• Broken Bird: Alex is one of the rarer male examples. His fianceé left seven months prior to the beginning of the series without telling him why she was leaving, and he has mostly withdrawn from his family and friends, to the extent of them having to cajole him into doing anything other than working and sleeping.
  • Can't Have Sex, Ever: Averted with the more humanesque androids, as they are fully capable of performing. Some of the other, more 'robotic' models however, are explicitly said to not be able to technically have sex, though this can be...dealt with. For example, Zelda and Aldus, who are a human-looking and robotic-looking couple, can't have actual intercourse because Aldus has no genitals, but he is "very good with his hands".
  • Central Theme: Three. Will all artificial intelligence eventually turn on humanity, or can some of it be trusted? Is the government crackdown on said A.I. a reasonable attitude in the wake of an A.I.-perpetrated massacre, or just knee-jerk reactionism? And finally, can a human and a sentient robot ever truly be happy together?
  • Circle of Friendship: At the start of the series, it's Alex, Isabel, Jacob, Emily & Teji. At the end, it's become Alex, Ada, Emily, Teji, Zelda, Franklin, Daniel & Levi.
  • Contemplate Our Navels: Part of why Alex has Ada's sentience unlocked is because he wants her to be able to experience life and form her own opinions. If those opinions include not wanting to be around him, well, at least it's her choice.
  • Cool Old Lady: Alex's grandmother.
  • Decompressed Comic: The series is known for this, taking time with significant actions. But not a negative example, in fact, it's highly praised for its pacing. Inverted with issue #15, when twenty-five years pass within a few pages.
  • The Disease That Shall Not Be Named: Alex's grandmother dies in issue #12, but only says she's been "sick for a long time", without naming her condition.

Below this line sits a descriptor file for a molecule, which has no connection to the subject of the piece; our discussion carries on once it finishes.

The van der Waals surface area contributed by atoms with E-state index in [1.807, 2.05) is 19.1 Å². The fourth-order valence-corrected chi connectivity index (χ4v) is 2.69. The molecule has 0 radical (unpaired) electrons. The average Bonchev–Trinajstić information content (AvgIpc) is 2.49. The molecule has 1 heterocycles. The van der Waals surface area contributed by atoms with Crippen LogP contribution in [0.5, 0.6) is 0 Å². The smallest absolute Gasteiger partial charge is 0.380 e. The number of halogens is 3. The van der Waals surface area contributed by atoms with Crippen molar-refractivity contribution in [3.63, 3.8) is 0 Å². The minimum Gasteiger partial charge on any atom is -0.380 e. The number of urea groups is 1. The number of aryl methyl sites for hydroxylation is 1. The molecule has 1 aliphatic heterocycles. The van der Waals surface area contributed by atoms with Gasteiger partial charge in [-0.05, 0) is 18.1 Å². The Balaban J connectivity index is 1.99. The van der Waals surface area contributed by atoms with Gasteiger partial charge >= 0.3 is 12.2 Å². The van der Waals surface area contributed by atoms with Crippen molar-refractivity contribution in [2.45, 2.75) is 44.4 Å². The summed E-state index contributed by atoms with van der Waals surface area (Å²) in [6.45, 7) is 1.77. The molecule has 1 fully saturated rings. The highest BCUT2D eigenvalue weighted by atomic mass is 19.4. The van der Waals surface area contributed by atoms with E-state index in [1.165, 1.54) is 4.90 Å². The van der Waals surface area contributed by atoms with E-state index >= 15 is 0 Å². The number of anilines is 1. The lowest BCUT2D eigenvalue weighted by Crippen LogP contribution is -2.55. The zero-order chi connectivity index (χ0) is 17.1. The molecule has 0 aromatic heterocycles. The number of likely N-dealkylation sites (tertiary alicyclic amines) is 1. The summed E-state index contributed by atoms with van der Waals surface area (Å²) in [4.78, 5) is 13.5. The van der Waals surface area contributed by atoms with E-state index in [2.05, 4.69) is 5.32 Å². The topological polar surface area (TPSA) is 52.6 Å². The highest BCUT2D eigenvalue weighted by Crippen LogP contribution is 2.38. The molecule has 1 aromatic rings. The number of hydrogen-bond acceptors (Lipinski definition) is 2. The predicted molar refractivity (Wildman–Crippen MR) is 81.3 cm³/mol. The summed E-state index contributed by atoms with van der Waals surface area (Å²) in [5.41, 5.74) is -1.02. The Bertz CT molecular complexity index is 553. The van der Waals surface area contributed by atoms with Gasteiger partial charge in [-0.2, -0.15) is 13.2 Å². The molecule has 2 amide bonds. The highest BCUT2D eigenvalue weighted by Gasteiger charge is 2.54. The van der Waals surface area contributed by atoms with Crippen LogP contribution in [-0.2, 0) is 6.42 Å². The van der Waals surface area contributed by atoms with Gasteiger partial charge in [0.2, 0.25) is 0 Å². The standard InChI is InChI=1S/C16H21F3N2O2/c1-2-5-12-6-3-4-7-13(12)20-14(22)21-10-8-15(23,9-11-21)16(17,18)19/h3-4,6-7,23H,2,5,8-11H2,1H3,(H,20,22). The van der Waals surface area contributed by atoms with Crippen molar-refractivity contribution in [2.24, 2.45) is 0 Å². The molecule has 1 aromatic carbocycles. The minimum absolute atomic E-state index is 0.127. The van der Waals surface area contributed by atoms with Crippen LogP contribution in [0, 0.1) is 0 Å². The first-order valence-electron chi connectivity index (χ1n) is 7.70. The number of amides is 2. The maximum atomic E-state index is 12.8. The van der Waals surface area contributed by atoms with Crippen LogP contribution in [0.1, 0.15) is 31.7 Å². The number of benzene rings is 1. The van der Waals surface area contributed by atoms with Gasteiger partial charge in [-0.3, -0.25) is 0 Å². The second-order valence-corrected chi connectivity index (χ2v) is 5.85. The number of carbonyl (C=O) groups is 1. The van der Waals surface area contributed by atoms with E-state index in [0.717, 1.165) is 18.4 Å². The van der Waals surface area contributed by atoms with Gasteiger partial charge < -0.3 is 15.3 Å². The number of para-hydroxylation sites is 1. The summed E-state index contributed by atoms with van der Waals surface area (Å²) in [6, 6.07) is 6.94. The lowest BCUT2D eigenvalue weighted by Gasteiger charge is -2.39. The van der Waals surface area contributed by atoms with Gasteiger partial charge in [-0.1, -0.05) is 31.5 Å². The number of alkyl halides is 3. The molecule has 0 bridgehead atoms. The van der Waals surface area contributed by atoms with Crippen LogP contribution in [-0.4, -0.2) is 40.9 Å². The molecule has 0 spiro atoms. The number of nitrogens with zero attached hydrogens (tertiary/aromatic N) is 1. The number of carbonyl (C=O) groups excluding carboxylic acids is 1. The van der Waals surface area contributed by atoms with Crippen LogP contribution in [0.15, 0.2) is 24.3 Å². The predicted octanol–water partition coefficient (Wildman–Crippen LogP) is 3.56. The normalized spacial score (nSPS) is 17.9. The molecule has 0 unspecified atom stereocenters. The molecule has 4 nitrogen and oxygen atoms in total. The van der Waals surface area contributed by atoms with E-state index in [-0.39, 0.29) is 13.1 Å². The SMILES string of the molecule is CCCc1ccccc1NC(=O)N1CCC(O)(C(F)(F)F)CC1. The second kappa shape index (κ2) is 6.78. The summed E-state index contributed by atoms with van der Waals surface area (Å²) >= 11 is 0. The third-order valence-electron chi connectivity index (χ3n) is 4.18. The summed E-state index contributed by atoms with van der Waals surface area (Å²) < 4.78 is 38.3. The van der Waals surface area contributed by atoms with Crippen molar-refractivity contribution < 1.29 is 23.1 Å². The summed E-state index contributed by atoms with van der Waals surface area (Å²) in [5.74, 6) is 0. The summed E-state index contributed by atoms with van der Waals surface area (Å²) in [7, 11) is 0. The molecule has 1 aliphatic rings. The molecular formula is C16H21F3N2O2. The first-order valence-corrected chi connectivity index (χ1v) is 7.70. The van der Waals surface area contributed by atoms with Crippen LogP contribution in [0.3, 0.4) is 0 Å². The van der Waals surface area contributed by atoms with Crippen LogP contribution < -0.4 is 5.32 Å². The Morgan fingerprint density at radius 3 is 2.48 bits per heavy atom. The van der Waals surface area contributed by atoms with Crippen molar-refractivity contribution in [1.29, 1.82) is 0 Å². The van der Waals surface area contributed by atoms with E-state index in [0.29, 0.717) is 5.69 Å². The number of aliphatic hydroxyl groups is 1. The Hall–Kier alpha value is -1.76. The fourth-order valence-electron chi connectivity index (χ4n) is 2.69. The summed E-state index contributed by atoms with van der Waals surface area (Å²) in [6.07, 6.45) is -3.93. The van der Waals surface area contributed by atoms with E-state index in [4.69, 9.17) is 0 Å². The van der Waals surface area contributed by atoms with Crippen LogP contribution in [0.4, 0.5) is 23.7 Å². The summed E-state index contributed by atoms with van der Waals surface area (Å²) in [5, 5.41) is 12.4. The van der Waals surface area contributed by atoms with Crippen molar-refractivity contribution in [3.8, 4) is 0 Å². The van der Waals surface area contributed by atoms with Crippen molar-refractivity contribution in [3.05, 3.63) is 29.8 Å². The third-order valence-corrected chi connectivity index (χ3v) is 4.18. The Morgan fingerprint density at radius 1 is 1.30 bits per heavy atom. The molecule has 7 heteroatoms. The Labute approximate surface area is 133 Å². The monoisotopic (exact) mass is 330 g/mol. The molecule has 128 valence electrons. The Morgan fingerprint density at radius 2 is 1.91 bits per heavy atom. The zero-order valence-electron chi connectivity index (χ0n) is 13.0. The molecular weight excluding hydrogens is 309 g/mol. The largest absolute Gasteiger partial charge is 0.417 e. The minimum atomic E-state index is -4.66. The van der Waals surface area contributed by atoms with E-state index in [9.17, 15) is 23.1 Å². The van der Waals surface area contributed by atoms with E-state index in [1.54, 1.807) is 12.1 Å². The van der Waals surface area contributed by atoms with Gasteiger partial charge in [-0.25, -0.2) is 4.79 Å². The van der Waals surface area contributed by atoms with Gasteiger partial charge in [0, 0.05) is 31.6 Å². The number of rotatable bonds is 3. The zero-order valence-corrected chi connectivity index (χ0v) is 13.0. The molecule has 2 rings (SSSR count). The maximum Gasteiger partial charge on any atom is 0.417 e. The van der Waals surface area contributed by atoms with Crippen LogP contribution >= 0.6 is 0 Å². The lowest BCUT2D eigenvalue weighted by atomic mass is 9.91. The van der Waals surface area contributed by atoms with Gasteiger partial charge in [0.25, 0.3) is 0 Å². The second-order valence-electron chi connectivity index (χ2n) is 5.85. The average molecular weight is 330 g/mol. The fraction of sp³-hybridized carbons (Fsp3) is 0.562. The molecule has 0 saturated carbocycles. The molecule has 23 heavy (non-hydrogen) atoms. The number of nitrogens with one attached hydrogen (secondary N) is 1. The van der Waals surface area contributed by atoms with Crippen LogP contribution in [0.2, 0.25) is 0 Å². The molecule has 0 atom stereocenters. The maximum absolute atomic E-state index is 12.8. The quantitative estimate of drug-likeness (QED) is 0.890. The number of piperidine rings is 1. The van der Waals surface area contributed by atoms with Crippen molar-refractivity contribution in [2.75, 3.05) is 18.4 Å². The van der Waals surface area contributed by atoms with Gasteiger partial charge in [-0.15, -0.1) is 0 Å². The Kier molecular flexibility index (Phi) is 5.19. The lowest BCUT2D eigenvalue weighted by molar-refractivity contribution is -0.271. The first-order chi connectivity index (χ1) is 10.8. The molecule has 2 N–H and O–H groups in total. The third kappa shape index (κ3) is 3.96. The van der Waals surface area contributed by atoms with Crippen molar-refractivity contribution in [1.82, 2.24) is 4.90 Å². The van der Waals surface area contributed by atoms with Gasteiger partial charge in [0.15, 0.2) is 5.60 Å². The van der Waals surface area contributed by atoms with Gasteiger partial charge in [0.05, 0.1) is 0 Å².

• Distinguishing Mark: All humanesque androids have their manufacturer's logo tattooed on the underside of their right wrist for identification. Covering it up is against the law, and if a Sentient removes it, a distinctive scar is left behind.
  • Distressed Damsel: Ada gets hit with this a few times, first when her sentience is unlocked and she experiences her senses without limitation for the first time (which drives her into a temporary fugue state), then later on when she's running low on power while avoiding the FBI.
  • Extreme Doormat: Any android that isn't sentient is this, since they can only do what they're told.
  • False Friend: Isabel. She's in love with Alex, but never tells him, instead vainly hoping he'll notice her. When she finds out that he's in a relationship with Ada, she informs the authorities that he's in possession of illegal Sentient technology, which ends up getting him sent to jail for twenty-five years. Suffice to say Alex doesn't take this well when he finds out.
  • Fantastic Racism: Sentient A.I. are met with outright aggression by the general population.
  • Foreshadowing: Isabel goes on a rant about Ada at Teji's 'new leg' party, gets upset with Alex for bringing Ada, and with Emily for inviting her, since Ada is only a "thing." Which of course foreshadows her dropping the dime on Alex and Ada later on.
  • Grandma Pennybags: Alex's grandmother is wealthy enough that she can drop 800,000 dollars on a top-of-the-line android for him without a second thought. And the inheritance she leaves him is enough to pay all his legal fees and keep his house in working order for twenty-five years.
  • Instant A.I., Just Add Water: One of people's big fears about robots and androids in the wake of the Nexaware massacre, that said androids and robots might develop sentience and act out violently if they think they've been treated poorly.
  • Loveable Sex Maniac: Alex's grandmother, who doesn't mind discussing sex in front of Alex, who really wishes she wouldn't.
  • Love Confession: Alex to Ada in issue #10, Isabel to Alex in issue #15. That second one...doesn't go so well.